Representational image. PTI

Representational image. PTI

Currency notes are already equipped with anti-counterfeiting characteristics; to name a few, watermarks which are faint designs visible only when held against light, optically-variable ink which displays two distinct colors depending on the viewing angle, intaglio printing where the surface of the note in sunken to hold the ink, see-through features which are a combination of two independent background and foreground images, and latent images which are again visible only at a certain angle.

Any solution that can be used by an end-user for detection of fake currency should have certain desirable features: no damage should be caused to the underlying note, a mobile-based solution would be most cost-effective and provide real-time usability, and microscopic material detection and advanced image recognition with micro-level precision would ensure near-perfect accuracy.

Photographs (which do not damage the notes) can be easily taken using ubiquitous smartphones equipped with high-resolution cameras. However, a smartphone camera (which is often hampered by poor illumination) may not suffice to capture the details of anti-counterfeiting features. Provided we can capture these details, we then need to develop a machine learning solution that can evaluate these high-resolution photographs using a sophisticated image recognition system.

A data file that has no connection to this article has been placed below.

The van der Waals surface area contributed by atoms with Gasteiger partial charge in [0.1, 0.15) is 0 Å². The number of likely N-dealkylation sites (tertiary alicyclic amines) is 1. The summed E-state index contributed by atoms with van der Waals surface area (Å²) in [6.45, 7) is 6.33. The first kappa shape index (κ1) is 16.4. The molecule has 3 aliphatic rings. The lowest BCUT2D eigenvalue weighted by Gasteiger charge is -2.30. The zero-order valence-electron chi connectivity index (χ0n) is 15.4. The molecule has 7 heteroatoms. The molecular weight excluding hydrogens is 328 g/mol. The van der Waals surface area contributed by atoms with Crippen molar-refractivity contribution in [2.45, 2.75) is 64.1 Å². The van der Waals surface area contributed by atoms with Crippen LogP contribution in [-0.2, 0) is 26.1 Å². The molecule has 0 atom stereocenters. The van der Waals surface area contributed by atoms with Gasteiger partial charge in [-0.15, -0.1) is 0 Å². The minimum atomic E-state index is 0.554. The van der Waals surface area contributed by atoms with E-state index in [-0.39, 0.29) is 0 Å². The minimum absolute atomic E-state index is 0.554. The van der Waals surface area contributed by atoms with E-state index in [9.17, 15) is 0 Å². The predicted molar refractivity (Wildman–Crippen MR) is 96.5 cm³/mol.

Image recognition has grown by leaps and bounds in the past couple of years by training deep neural networks to classify images into thousands of different categories. These pre-trained networks such as AlexNet and GoogLeNet can be used to recognize a new set of images using a smaller data set, and the use of transfer learning where the knowledge obtained from one domain of images can be transferred to classify new images from another domain.

We can train a deep learning model to recognize real and fake currency notes using a limited set of both types of note images. This model can be easily ported on a smartphone using light-weight software packages such as TensorFlow Mobile. This low-cost option, which does not need an internet connection upon deployment, makes it attractive to develop.

As we ponder over the premature concerns about threats posed by artificial intelligence to humanity at large, we have presented a concrete example where we can use it for the betterment of society. The primary hurdles to the development of such a solution is the availability of fake currency notes for training the machine learning system, and developing lightweight, low-cost hardware to capture high-resolution photographs.

With due help from the regulatory authorities, it should be an easy one to overcome the former hurdle. I recommend that banks and governmental financial agencies invest in the research and development of such a solution to sustain the transient advantages obtained from demonetization on a long-term basis.

The author has a doctorate in Distributed Systems from Yale and is a Data Scientist at Persistent Systems Limited.

Published Date: Dec 18, 2017 18:58 PM | Updated Date: Dec 19, 2017 16:57 PM